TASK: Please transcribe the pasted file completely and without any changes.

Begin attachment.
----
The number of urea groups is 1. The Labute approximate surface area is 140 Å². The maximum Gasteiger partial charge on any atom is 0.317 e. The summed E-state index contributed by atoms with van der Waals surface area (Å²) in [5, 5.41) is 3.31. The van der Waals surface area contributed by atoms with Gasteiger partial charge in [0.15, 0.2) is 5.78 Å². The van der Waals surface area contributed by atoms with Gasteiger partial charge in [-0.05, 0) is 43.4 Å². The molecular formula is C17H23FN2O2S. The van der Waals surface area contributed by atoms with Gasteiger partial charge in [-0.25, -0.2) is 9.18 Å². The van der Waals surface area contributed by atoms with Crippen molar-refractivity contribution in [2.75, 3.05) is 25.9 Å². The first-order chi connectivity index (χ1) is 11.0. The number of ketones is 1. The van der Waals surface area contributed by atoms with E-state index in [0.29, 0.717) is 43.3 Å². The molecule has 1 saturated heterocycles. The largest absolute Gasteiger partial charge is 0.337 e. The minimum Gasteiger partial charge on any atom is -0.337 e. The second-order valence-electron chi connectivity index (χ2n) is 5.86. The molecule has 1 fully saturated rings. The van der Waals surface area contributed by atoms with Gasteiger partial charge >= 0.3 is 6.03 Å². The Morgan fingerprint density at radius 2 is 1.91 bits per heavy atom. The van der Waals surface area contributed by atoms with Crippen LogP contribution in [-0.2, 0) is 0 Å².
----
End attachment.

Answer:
The number of urea groups is 1. The Labute approximate surface area is 140 Å². The maximum Gasteiger partial charge on any atom is 0.317 e. The summed E-state index contributed by atoms with van der Waals surface area (Å²) in [5, 5.41) is 3.31. The van der Waals surface area contributed by atoms with Gasteiger partial charge in [0.15, 0.2) is 5.78 Å². The van der Waals surface area contributed by atoms with Gasteiger partial charge in [-0.05, 0) is 43.4 Å². The molecular formula is C17H23FN2O2S. The van der Waals surface area contributed by atoms with Gasteiger partial charge in [-0.25, -0.2) is 9.18 Å². The van der Waals surface area contributed by atoms with Crippen molar-refractivity contribution in [2.75, 3.05) is 25.9 Å². The first-order chi connectivity index (χ1) is 11.0. The number of ketones is 1. The van der Waals surface area contributed by atoms with E-state index in [0.29, 0.717) is 43.3 Å². The molecule has 1 saturated heterocycles. The largest absolute Gasteiger partial charge is 0.337 e. The minimum Gasteiger partial charge on any atom is -0.337 e. The second-order valence-electron chi connectivity index (χ2n) is 5.86. The molecule has 1 fully saturated rings. The van der Waals surface area contributed by atoms with Gasteiger partial charge >= 0.3 is 6.03 Å². The Morgan fingerprint density at radius 2 is 1.91 bits per heavy atom. The van der Waals surface area contributed by atoms with Crippen LogP contribution in [-0.2, 0) is 0 Å².